The primary purpose of the present study was to correlate twitch fade, as observed in the current study and by the other investigators, with the decrease in ACh release that would be necessary to produce the fade. The simulations are based on the postulate by Bowman  that twitch fade is due to the decreased amount of ACh released by the fourth stimulus as compared to that released by the first stimulus. The correlation between the clinically observed fade and the simulated decrease in [A]4/[A]1 allowed us to suggest tentative estimates for the vecuronium-induced decrease of ACh release elicited by the fourth stimulus during the TOF pattern of stimulation.
We have previously investigated in simulations twitch fade caused by nondepolarizing muscle relaxants . However, in that report we were interested in the properties of the muscle relaxants in relation to their interaction with the presynaptic receptors (the affinities and the rates of interaction). In the current study, our focus is on the estimate of the magnitude of the [A]4/[A]1 ratio necessary to explain the fade.
The simulated result that no fade is present if the amount of ACh released by the fourth stimulus remains identical to that released by the first stimulus, i.e. if [A]4 = [A]1 (Figure 3), contradicts the suggestion that, even in the absence of neuromuscular blocking drugs, a spontaneous fall-off of the ACh quantal content occurs at 2 Hz stimulation frequency . If there were a spontaneous fall-off in ACh quantal content upon repetitive stimulation, then in the presence of a drug that binds exclusively to the postsynaptic receptors, e.g. α-bungarotoxin or erabutoxin, the spontaneous fall-off in ACh release would, of necessity, lead to fade. However, it has been demonstrated repeatedly that these drugs produce a profound decrease in twitch height without producing fade [5, 6, 19]. Thus, the results of our simulations accord with, and support the notion of, no decline in ACh quantal content during the TOF pattern of stimulation in the absence of nondepolarizing neuromuscular blocking drugs [9, 20, 21].
The results from our simulations suggest that fade, i.e. T4 < T1, depends on both T1 and [A]4/[A]1 (Figure 3). Signal transmission across the neuromuscular junction results from a bimolecular reaction, i.e. from ACh binding to the postsynaptic receptors. A minor decrease in one of the partners, be it of ACh or the postsynaptic receptors, to its threshold concentration is not accompanied by failure of the muscle fibers to contract. This phenomenon is known as the safety factor . Our simulations suggest that, with one partner at its threshold concentration, a concomitant decrease in the concentration of the other partner decreases the safety factor below its critical values in some muscle fibers. Failure of these fibers to contract leads to a decrease in twitch strength and, if the twitch is T4, a lower T4/T1.
All the T4/T1-T1 data pairs observed in our study and those reported by other investigators may be interpreted on the basis of the simulated T4/T1 versus T1 relationship and assuming different [A]4/[A]1 ratios. The observed T4/T1 ratios correspond to [A]4/[A]1 varying from 1.0 to 0.7. There appears to be a ceiling effect for the maximal decrease in [A]4/[A]1. Even the largest doses of vecuronium did not lead to [A]4/[A]1 < 0.7.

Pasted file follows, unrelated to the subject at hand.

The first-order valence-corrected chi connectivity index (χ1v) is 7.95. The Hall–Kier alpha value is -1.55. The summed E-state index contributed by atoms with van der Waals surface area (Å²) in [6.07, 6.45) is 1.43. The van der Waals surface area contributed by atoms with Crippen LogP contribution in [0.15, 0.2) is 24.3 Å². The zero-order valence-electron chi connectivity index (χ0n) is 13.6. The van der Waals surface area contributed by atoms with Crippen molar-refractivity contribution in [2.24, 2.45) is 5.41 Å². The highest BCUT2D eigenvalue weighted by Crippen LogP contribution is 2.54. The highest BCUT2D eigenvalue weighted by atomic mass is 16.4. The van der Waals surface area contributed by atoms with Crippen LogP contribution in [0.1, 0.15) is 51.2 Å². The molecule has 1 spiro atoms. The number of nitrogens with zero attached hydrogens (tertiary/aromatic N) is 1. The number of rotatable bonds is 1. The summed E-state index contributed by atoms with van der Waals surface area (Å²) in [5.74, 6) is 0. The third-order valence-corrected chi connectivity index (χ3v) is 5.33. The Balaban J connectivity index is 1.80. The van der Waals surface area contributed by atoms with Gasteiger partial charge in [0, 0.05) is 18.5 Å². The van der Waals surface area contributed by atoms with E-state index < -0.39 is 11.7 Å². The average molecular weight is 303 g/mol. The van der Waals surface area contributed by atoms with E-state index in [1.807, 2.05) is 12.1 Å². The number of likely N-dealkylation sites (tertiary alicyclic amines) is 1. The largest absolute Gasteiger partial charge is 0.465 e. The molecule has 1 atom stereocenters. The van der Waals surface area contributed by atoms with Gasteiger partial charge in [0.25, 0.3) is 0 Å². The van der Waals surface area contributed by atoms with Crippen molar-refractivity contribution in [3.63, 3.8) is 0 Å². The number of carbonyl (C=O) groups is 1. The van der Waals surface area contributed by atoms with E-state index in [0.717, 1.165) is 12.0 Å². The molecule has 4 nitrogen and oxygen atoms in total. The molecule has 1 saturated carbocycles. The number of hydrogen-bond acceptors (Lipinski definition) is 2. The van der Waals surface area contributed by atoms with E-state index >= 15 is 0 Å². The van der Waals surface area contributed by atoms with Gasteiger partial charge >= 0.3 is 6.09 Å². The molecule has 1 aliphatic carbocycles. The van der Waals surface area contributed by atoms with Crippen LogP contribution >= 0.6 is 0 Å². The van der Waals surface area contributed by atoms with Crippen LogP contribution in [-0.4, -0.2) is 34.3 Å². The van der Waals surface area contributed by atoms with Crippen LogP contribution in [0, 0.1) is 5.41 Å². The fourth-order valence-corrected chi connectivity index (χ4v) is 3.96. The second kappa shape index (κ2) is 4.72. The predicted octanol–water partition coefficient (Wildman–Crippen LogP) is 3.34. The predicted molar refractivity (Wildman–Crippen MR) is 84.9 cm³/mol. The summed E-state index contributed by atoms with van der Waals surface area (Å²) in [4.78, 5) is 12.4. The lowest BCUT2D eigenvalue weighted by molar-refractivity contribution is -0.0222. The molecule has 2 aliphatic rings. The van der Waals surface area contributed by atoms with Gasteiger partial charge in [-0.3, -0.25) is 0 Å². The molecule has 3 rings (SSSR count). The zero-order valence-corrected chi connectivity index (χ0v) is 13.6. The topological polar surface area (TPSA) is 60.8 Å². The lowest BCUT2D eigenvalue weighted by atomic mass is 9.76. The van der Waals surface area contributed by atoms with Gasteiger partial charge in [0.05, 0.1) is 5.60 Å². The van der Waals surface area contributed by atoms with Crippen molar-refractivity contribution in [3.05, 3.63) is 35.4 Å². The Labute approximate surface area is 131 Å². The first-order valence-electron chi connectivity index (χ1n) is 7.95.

Whereas the lower [A]4/[A]1 ratios explain twitch fade, the lower ratios by themselves are insufficient to explain that: (i) the minimal value of T4 is attained later than the minimal value of T1 (Figure 1); (ii) twitch fade is not as extensive during the onset as during the offset of NMB (Figure 2); and (iii) during the onset, larger doses of vecuronium produce less fade at a given T1 than the smaller doses (Figure 2). These findings, confirming the previous findings of other investigators, are best explained by invoking a slow association of the nondepolarizing neuromuscular blocking drug with the presynaptic receptors and, hence, a slow development of the decrease in [A]4/[A]1 [8, 14]. The slower development of the decrease in [A]4/[A]1 relative to the development of T1 depression (Figure 4) also explains the phenomenon that larger doses of neuromuscular blocking drugs produce less fade (during the onset of NMB) as compared with smaller doses. The reason is that the neuromuscular block develops faster with larger doses of a muscle relaxant. Thus, T1 = 0.05 is reached sooner following the doses 2 · ED95 or 3 · ED95 than following 1 · ED95 of the same muscle relaxant. The fast development of the decrease of T1 does not allow sufficient time for [A]4/[A]1 to decrease (cf. lower panel in Figure 4) and, as a consequence, the T4/T1 ratio is higher during the onset of the neuromuscular block following the larger doses of a muscle relaxant.
The correlation of the clinically observed time course of twitch fade to the simulated time course in the decrease in [A]4/[A]1 as well as the findings that the decrease in [A]4/[A]1 develops slowly do not reveal the processes leading to the decrease in [A]4/[A]1.
The postulates that (i) the fourth stimulus releases fewer ACh molecules than the first, and (ii) the decrease in [A]4/[A]1 develops slower than the decrease in T1, adequately explain the T4/T1-versus-T1 relationship observed with vecuronium. The doses of vecuronium used in this study decrease the amount of ACh released by the fourth stimulus up to about 70% of the amount released by the first stimulus. However, the validity of these estimates is dependent on the validity of the assumptions made in simulations.
AA greatly appreciates the support by the Bernhard-Lang Research Association. The study was supported by the funds of the Department of Anesthesiology, College of Medicine, University of Toledo.